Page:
For a whole morning, they spoke about their journeys, about science, about the skills that scientists acquire during their studies and all the opportunities such studies open up in an era where the 4th Industrial Revolution is predicted to reduce the number of jobs in many traditional professions. They addressed their peers in both English and Sesotho.

Astronomy in South Africa contributes to critical-skills development. Investing in the MeerKAT, for example, meant that over a thousand bursaries were made available through the SKA South Africa Human Capacity Development programme. Young scientists like Mofokeng and Mbonani have the opportunity to be part of MeerKAT science projects through their studies, using machine learning and other skills that are high in demand in today’s world. This was one of the messages they brought home.

Gaining new skills

“As an Astronomy research student, I have gained skills such as data analysis, mathematical modelling, communication and writing, programming, and teamwork, among others. These are requirements for most companies and institutions. With the unfolding of the 4th Industrial Revolution, such skills sets make young and aspiring scientists the perfect candidates for making the most of future opportunities,” reflected Mofokeng.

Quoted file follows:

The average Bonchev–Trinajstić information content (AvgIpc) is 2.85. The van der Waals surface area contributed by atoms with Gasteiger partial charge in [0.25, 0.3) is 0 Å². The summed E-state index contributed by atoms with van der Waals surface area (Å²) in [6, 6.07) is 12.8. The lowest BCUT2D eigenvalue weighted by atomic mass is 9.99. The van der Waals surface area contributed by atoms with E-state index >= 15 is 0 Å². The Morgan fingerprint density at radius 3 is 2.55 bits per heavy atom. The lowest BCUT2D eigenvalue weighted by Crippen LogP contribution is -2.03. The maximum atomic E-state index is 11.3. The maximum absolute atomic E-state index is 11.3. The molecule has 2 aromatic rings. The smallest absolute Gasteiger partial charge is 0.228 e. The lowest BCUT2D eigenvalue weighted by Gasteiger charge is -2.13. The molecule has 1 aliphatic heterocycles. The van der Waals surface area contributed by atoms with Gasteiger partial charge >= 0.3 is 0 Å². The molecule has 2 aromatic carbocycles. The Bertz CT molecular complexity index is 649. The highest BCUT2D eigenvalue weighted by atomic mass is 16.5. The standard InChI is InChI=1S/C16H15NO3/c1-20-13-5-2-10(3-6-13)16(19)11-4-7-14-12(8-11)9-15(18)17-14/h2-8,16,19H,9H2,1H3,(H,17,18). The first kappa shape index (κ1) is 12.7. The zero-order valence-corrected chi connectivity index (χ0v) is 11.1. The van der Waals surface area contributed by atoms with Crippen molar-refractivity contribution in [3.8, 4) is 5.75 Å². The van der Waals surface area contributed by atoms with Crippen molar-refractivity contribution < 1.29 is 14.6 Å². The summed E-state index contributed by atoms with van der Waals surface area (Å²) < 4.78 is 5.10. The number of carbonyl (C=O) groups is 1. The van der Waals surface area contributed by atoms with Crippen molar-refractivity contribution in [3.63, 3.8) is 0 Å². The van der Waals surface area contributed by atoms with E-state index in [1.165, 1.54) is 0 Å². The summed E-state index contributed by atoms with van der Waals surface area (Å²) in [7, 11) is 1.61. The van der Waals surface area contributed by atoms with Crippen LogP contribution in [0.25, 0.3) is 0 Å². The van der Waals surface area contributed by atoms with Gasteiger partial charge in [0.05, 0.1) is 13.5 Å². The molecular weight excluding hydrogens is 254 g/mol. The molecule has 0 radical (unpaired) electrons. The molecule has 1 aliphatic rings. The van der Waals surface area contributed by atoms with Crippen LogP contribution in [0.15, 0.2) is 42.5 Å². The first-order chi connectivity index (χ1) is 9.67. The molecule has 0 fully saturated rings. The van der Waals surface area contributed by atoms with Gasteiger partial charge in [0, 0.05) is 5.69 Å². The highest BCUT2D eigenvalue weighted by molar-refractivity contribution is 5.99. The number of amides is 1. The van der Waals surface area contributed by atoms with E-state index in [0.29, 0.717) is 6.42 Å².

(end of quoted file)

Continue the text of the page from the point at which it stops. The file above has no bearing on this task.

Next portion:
Most of the learners said they have never attended a science-outreach event. They were inspired by the young scientists’ stories and nearly half of them said they could see themselves pursuing a career in science. The learners also expressed a strong interest in more events of this kind, as well as mentorship during Grades 11 and 12 from peers at university. They asked about the salaries earned by astronomers, how long the studies take, and where astronomers are working in South Africa.

This initiative, started by two bright young scientists, hopefully marks the beginning of many more events of this kind. Mofokeng and Mbonani are already planning what to do on their next trip home.

News Archive

But do you forgive yourself, Eugene de Kock? asks Candice Mama
2015-03-16

From the left are: Prof Pumla Gobodo-Madikizela, Candice Mama and Prof André Keet, Director of the UFS Institute for Reconciliation and Social Justice.
Photo: O'Ryan Heideman